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A history of British grifters in the US

Writing at The Daily Beast, James Kirchick has a nastily entertaining take on the history of British grifters, mountebanks, fraudsters and cranks finding (at least temporarily) gullible publics in the United States– of whom Louise Mensch, Milo Yiannopolous and “Dr.” Sebastian Gorka are only the latest.

Having either failed in their native land or found it not big enough to contain their massive egos, these “chancers” (as they are known in British slang) invariably come to America where they find a ready audience among the sort of people who think an English accent automatically confers sophistication.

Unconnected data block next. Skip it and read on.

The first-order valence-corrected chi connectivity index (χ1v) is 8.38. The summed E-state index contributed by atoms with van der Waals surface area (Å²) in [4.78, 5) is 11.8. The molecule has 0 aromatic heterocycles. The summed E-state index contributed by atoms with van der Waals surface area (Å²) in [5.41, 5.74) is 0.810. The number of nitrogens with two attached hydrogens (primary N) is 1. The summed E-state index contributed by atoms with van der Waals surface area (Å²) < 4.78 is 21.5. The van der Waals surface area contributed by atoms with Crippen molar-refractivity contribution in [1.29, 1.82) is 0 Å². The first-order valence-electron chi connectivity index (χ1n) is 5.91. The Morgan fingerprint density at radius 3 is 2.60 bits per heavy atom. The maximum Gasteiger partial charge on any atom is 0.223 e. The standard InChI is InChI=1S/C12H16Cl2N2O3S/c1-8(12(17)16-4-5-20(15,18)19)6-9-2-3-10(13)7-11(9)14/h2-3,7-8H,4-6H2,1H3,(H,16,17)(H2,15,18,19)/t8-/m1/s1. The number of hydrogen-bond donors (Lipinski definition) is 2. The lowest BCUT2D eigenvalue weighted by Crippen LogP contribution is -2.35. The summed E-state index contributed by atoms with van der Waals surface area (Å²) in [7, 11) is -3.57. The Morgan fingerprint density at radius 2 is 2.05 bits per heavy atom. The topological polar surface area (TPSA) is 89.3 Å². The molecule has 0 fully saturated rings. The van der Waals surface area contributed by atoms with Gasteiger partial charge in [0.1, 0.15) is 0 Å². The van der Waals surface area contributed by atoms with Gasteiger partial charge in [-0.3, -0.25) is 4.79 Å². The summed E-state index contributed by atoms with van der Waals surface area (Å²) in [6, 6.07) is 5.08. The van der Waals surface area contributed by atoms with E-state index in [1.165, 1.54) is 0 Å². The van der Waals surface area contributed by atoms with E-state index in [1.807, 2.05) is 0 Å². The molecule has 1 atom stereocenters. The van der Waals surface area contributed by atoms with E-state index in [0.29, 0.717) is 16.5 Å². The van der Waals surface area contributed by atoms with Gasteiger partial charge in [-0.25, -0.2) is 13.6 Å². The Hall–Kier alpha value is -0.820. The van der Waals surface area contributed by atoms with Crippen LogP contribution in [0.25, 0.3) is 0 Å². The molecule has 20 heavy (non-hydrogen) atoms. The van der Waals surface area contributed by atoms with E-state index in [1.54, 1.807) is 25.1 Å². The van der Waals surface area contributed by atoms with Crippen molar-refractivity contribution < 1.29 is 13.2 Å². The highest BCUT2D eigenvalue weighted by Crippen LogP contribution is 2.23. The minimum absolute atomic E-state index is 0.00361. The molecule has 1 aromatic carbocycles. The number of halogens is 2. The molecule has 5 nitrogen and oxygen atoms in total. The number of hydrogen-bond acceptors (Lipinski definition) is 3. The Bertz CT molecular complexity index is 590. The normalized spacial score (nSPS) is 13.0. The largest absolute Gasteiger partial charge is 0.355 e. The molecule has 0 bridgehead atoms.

And do I need to mention the sinister Andrew Wakefield, who may have the ear of the anti-MMR vaxxer currently occupying the office of President of the United States?

Kirchick mentions some of their fictional forebears depicted by Mark Twain, Evelyn Waugh and F. Scott Fitzgerald. P.G. Wodehouse, himself an expat in the US, set several of his Jeeves and Wooster stories in New York. In one of them (“Jeeves and the Hard-Boiled Egg”), Jeeves arranges for 87 businessmen from Birdsburg, Missouri, to pay $150 to meet the visiting Duke of Chiswick, with hilarious consequences.

And yes, yes, their are plenty of fine native Britons living here in the US, some of whom even follow Harry’s Place.